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A purr of approval

What causes a need to take the latest figures in context is that there is not much to explain the claim of success ~ there has been no marked increase in the “protected” areas, few signs of an expanding prey base, or evidence of the much-desired tiger corridors having become a tangible reality etc.

Editorial | New Delhi |

Gentle purrs of approval, rather than fullthroated celebratory roars of joy will be the likely response of the denizens of the Indian jungle to the political euphoria over the latest head count of tigers in the wild that was announced by the Prime Minister.

Not that there is no cause for elation as the projected figure comes close to tipping the 3,000 mark, but that ignores the success registered between 2006 and 2014 when the numbers rose from an alarming 1411 to 2226: the short point being that the recovery of the big cat is very much a “work in progress”, an effort that was initiated way back in 1972 when Indira Gandhi launched Project Tiger ~ which had its ups and downs.

The all-important point is that successive Prime Ministers, including Mr Narendra Modi’s immediate predecessor, chipped in to sustain the battle for stripes to retain its pride of place in the Indian wilderness. While it would be both incorrect and unfair to question the authenticity of the latest figures, the sceptics would note that all official-sponsored indices ~ not just the economic ones ~ tend to paint rosy pictures when projecting the activities of those presently wielding power.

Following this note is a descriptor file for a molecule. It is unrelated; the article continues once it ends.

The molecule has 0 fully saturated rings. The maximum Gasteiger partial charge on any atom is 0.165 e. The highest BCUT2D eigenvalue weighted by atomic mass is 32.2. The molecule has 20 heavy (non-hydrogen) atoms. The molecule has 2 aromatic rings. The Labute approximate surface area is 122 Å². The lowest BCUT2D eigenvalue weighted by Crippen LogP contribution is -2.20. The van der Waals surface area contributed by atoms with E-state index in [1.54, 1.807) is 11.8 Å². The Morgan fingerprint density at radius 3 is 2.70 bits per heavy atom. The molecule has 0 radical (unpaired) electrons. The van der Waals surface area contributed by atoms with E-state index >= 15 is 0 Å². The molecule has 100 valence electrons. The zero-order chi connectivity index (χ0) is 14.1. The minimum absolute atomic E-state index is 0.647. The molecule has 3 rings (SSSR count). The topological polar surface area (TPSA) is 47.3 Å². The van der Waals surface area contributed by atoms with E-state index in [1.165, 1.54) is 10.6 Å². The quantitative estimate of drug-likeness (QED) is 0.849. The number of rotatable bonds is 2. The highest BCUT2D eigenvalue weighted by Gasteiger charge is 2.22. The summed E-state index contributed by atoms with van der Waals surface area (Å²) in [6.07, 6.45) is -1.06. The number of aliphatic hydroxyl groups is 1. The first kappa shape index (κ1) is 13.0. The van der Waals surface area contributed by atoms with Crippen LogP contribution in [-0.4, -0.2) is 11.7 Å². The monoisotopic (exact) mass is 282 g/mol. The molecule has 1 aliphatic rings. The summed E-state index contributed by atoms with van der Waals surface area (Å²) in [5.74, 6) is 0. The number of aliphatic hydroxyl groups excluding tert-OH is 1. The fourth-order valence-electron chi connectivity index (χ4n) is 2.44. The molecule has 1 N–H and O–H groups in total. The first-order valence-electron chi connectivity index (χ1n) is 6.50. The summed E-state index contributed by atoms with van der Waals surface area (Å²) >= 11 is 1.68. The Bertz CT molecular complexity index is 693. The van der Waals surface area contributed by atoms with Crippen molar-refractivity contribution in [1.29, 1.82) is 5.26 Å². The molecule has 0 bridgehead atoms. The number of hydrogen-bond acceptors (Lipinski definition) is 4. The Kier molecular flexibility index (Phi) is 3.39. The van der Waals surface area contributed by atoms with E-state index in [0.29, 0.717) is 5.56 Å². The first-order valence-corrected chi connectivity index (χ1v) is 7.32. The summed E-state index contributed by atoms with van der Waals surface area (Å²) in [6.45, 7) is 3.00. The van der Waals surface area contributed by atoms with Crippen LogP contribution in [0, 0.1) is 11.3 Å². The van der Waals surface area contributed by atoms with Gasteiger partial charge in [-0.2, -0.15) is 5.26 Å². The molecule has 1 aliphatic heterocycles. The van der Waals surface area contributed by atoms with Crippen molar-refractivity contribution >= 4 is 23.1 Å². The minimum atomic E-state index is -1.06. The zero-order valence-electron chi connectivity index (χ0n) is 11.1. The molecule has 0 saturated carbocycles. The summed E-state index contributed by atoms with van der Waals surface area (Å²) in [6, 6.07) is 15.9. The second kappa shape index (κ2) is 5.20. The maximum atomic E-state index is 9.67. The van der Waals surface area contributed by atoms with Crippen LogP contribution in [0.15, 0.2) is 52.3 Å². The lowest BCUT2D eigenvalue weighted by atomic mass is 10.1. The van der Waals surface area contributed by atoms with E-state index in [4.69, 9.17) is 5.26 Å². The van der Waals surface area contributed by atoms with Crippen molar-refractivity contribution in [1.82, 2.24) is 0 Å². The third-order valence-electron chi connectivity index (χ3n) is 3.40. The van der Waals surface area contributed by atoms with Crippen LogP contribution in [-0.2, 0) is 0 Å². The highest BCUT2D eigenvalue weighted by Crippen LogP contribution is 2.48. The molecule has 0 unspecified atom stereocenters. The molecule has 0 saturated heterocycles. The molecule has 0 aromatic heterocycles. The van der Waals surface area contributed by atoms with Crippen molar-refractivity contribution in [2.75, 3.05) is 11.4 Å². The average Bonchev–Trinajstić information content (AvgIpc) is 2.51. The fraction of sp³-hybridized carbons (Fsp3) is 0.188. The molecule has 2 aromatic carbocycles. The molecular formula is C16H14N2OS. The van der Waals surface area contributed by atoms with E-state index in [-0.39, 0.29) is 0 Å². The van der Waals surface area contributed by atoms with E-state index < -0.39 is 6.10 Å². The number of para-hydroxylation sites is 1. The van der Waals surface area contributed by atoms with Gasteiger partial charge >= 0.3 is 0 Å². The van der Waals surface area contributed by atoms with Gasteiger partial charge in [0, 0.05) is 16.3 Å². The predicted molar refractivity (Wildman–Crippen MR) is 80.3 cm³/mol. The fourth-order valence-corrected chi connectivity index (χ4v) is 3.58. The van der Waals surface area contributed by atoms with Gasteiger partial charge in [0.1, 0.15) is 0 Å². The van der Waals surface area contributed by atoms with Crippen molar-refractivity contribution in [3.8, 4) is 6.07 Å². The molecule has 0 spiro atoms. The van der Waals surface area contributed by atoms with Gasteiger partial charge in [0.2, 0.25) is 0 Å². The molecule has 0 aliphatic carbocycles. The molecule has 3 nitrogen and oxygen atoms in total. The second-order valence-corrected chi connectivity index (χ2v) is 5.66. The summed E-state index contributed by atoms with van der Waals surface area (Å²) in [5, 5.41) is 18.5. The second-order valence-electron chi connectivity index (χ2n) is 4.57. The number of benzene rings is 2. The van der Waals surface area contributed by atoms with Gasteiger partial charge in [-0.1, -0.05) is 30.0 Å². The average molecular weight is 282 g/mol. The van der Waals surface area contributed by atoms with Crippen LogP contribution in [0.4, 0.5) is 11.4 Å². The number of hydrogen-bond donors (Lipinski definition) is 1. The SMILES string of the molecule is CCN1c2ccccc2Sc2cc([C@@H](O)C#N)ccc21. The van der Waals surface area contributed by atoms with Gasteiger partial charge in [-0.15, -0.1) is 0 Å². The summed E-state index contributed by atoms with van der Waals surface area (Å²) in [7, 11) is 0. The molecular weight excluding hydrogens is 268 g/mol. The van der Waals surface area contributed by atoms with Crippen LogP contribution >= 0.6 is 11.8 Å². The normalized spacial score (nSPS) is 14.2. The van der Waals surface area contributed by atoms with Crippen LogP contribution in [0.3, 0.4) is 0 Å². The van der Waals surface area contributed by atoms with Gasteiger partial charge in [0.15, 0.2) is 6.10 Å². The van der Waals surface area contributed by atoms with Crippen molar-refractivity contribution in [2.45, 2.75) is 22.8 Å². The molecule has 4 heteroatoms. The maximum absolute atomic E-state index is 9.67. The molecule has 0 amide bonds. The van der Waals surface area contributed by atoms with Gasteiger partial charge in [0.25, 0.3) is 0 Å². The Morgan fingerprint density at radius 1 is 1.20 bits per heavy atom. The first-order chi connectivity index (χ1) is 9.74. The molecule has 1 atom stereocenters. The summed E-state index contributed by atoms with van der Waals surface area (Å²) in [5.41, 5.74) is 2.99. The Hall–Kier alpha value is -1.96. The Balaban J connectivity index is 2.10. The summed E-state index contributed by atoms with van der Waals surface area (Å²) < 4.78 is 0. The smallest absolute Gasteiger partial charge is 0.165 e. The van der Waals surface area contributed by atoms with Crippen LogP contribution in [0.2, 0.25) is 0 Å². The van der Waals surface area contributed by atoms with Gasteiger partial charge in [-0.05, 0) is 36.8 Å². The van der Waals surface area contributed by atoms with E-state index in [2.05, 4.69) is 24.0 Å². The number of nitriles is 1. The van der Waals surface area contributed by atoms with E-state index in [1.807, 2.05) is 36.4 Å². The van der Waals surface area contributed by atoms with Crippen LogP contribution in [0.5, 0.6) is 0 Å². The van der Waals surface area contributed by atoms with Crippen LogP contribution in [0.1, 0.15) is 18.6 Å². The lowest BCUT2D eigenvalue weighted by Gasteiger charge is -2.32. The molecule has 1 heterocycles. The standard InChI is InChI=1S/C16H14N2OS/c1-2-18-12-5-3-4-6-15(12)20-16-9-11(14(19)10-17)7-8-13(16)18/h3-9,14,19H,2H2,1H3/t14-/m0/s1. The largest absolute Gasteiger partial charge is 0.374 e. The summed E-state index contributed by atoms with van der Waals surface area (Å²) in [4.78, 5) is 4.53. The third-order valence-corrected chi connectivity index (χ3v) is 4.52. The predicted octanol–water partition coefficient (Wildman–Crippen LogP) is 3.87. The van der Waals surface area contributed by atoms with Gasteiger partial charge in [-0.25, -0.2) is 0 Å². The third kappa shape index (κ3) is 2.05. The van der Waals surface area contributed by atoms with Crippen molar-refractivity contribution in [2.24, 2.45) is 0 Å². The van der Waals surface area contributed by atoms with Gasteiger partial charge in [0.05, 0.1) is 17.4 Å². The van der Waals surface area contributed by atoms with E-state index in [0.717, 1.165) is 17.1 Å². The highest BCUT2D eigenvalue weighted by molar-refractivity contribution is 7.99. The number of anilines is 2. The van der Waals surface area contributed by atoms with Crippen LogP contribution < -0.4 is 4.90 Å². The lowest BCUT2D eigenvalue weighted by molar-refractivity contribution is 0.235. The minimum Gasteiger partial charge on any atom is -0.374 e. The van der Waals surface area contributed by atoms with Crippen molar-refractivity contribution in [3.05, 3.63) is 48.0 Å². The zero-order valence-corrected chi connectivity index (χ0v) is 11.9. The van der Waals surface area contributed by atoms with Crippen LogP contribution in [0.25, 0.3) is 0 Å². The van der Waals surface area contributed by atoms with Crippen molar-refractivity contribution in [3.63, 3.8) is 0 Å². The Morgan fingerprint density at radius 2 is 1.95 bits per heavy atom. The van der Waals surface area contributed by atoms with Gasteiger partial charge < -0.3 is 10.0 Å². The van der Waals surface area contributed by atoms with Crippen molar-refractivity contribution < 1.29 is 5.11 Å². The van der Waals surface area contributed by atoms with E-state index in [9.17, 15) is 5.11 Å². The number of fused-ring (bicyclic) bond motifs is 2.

What causes a need to take the latest figures in context is that there is not much to explain the claim of success ~ there has been no marked increase in the “protected” areas, few signs of an expanding prey base, or evidence of the much-desired tiger corridors having become a tangible reality etc. It might well be that the impressive figures are the fruit of the most intensive and exhaustive survey ever undertaken, with the distinct possibility that some tigers were cameratrapped more than once.

As the old saying goes, “only time well tell…” Still, it remains a matter for pride that forest management, a crackdown on poaching etc, appear to have improved ~ for which the unsung rangers and ill-equipped guards must be duly feted And, of course, the political signal that preserving the tiger is a national priority. As well as the message that a due balance has to be maintained between conservation and “development”.

Those managing the parks must be cautioned against letting the “profits” from wildlife tourism “kill the goose that lays the golden egg.” The tiger is essentially at the apex of an elaborate eco-system, it cannot thrive in isolation. So there is urgent need to ensure that the recent positive signs do not result in complacency. The pressure that humans put on forests will continue, man-animal conflicts will not end by references to the silver screen.

There is so much more to be done and courts alone cannot thwart attempts at building roads or railways through protested areas. To put it bluntly: neither poacher nor lynch mob has a place in a democratic society. True civilisation is made of sterner stuff.